LOGAN — Brittany Stoddard nearly died 13 years ago after a horrific car crash in Logan took the life of her best friend and paralyzed her.
She lost multiple organs, and her spine was severed. For the next few years, Stoddard was in what she calls a "dark, dark place."
Fast forward to today, and you'll find a happy 29-year-old who is lovingly referred to by friends as "Crippled Girl." She's also the newly crowned Ms. Wheelchair Utah 2012.
Despite the circumstances that have led Stoddard to her situation in life, she says she wouldn't change a bit of it.
"I'm very grateful for all that I've experienced," Stoddard said. "I don't think that there's any reason to feel sorry for me."
Stoddard's story goes back to 1998 when, while traveling with two friends, the vehicle she was a passenger in collided head-on with a car coming from the other direction.
Her best friend, Kerstin Spendlove, was killed. The driver, Erin Larsen, was injured. Stoddard, nearly sliced in half by her seat belt, was paralyzed.
Over the next several months, doctors struggled to keep her alive. Ultimately, she lost her spleen, gallbladder, appendix, a kidney and 27 feet of intestines. She had more than 20 surgeries.
In total, Stoddard spent about 13 months in a hospital.
"They had never seen an injury like mine and had someone live," she said of her doctors. "I freak the doctors out. I'm not a textbook case."
By the time she stabilized, doctors told her family she'd live a maximum of five years.
But on the 13th anniversary of her Sept. 10, 1998, crash she was crowned Ms. Wheelchair Utah.
Getting to where she is — physically and mentally — has been a struggle. After leaving the hospital, Stoddard moved into a Logan nursing home, where she stayed for five years. Those were some of her worst days.
"It was really, really hard living in a nursing home, knowing I might never get out," she said.
Her dad agrees.
"It was … really difficult for her to find any motivation to move forward," Nyle Stoddard said.
Nyle saw his daughter re-evaluate her life and the changes that had so severely altered it.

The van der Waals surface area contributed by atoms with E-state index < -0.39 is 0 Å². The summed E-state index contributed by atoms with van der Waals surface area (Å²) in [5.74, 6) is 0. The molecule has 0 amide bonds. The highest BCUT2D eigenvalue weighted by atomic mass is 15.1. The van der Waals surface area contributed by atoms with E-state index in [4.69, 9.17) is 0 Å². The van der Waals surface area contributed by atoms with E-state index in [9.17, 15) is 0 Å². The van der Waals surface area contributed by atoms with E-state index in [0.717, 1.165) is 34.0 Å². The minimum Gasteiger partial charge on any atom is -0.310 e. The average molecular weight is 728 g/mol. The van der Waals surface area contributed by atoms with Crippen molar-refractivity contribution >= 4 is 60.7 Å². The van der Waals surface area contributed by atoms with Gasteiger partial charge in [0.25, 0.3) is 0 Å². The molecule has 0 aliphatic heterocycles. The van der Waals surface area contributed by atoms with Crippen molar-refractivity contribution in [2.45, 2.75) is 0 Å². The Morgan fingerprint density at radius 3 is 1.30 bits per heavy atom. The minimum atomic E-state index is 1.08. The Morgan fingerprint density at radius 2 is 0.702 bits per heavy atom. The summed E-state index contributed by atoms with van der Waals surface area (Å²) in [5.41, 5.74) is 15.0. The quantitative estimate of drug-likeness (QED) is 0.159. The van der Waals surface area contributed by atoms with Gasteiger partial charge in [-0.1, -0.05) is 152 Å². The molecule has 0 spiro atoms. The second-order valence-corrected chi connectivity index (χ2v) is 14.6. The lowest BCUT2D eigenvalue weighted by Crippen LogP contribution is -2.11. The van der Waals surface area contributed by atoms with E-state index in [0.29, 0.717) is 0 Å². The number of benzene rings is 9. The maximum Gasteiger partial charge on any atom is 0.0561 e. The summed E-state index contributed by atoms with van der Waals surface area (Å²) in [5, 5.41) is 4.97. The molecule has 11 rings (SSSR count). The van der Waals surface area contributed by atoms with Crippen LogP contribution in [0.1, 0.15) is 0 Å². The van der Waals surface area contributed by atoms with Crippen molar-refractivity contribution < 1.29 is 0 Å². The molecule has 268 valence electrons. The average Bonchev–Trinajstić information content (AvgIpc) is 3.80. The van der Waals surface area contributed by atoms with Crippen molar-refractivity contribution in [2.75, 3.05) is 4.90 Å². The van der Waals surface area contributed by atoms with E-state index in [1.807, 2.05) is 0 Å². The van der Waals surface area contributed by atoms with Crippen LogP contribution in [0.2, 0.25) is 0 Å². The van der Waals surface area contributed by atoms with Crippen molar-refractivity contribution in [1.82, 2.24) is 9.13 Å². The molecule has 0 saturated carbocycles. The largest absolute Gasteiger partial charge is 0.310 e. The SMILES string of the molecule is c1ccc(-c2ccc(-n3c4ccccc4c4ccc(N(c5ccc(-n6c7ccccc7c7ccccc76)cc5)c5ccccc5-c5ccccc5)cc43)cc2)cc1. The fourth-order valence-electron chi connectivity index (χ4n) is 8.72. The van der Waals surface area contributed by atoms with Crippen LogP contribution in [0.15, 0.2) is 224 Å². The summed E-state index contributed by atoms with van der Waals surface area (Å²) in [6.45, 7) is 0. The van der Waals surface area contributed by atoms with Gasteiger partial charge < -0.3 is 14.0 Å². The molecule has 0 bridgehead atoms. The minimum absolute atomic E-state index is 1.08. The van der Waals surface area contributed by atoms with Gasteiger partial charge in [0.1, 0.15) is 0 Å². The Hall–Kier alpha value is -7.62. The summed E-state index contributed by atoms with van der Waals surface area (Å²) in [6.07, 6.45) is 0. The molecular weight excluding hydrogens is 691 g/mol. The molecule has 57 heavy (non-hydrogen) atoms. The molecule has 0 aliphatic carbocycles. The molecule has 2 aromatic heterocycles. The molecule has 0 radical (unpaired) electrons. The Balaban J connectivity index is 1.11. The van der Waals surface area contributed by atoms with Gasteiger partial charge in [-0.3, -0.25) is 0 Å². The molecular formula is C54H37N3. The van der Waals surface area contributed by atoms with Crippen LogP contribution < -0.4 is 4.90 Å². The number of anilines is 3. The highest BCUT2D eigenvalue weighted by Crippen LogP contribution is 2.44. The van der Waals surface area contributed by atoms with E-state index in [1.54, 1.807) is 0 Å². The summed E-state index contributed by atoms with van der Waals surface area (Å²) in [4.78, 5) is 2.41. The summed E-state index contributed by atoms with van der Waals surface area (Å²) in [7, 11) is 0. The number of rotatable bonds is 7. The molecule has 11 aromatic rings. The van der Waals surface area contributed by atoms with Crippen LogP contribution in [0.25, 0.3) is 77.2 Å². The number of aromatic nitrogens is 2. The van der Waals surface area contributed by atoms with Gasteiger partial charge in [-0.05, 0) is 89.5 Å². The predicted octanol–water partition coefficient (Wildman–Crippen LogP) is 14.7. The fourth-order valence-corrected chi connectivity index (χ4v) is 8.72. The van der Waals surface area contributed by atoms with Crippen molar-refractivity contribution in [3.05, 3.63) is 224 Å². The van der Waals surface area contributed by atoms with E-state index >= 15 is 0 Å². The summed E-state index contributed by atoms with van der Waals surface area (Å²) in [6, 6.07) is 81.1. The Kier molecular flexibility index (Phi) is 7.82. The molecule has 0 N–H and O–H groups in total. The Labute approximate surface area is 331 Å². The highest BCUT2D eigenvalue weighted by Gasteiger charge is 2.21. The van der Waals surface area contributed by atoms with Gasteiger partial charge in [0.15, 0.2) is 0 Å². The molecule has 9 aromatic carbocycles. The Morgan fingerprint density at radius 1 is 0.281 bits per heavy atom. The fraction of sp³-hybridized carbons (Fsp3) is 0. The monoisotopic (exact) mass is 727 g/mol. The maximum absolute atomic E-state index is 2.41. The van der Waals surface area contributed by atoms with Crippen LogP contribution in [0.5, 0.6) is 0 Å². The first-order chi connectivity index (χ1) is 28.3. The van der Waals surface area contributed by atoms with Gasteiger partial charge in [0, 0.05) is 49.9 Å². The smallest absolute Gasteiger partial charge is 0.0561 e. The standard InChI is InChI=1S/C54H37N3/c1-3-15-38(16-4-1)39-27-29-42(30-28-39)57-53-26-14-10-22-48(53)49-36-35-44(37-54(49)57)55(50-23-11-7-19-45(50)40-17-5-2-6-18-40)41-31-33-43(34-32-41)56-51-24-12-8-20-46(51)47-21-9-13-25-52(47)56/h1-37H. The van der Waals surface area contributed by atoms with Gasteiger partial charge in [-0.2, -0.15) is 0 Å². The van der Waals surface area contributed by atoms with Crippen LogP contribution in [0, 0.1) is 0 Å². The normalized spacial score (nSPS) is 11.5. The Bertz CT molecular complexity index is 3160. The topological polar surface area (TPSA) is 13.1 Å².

"You find yourself a little retrospective," he said. "To be a 16-year-old with the whole world in front of you, excited about the wonderment of the world. To lose your best friend. To find yourself with a serious, limiting disability. (That) dashes hopes of future life all over the place."
Part of the problem was the total parenteral nutrition, a nutritional drip system that caused Stoddard almost constant nausea. After years of the system, she convinced doctor she needed a change and went off of it.
"That cloud started to go away," she said. "I realized there was a light at the end of the tunnel."
Her parents, Nyle and Debbie Stoddard, watched their daughter push forward.
"She really had to re-evaluate her world psychologically," Nyle said. "I see many people who are struggling with disabilities who have opted to take the side of not being happy about it. Brittany has made the choice to embrace it and move forward with it."
By December 2004 she was looking for a way out of the nursing home, and within a month moved to an apartment equipped for those with disabilities. She used home health care until earlier this year, and she now lives with her cat, Jake, in a home in Logan.
"It was the best decision ever," she said of moving to her own home about two years ago. "My health has completely stabilized."
Stoddard has a power wheelchair but finds she's healthier and stronger when she uses her manual chair. She relies on the bus system, friends and family to get around town and get to her part-time job at Woodruff Elementary.
Stoddard hadn't heard of the Ms. Wheelchair contest, under the Hull Foundation, until earlier this year when a friend suggested she apply. In August, Stoddard was part of the group of women who attended the contest orientation and, a week later, sat through judge's interviews in Salt Lake City.
The contest, in its sixth year, is divided into three categories — those 21 and older compete for Ms. Wheelchair, teens and women 12-21 for the Miss Hotwheels crown, and those 12 and younger contend for the title of Little Wheelzz.
She's grateful for the "Ms." part of the title, because it means she doesn't have to stay single during the next year. A week after she was crowned, Stoddard got engaged and plans to marry later this year.
During the competition, she gave a message of gratitude. She's grateful for her accident.
"It was one of the greatest things that's ever happened to me," she said. "I have become someone I would have never become."
She'll spend the next year speaking and participating in events throughout Utah. Next year, she'll fly to the East Coast and compete for the national title.
Stoddard has other goals, as well. After beginning to pursue a teaching degree at Utah State University, she has turned her sights toward nursing.
She'd like to be involved with founding and operating a place in Cache Valley where teens and young adults can rehabilitate from major injuries like hers.
"There was nobody who really realized what I was going through," she said of those first few years after the crash. "It's good for people to have someone to talk to."
By her family, Stoddard is called "Miss Happiness," Nyle Stoddard said.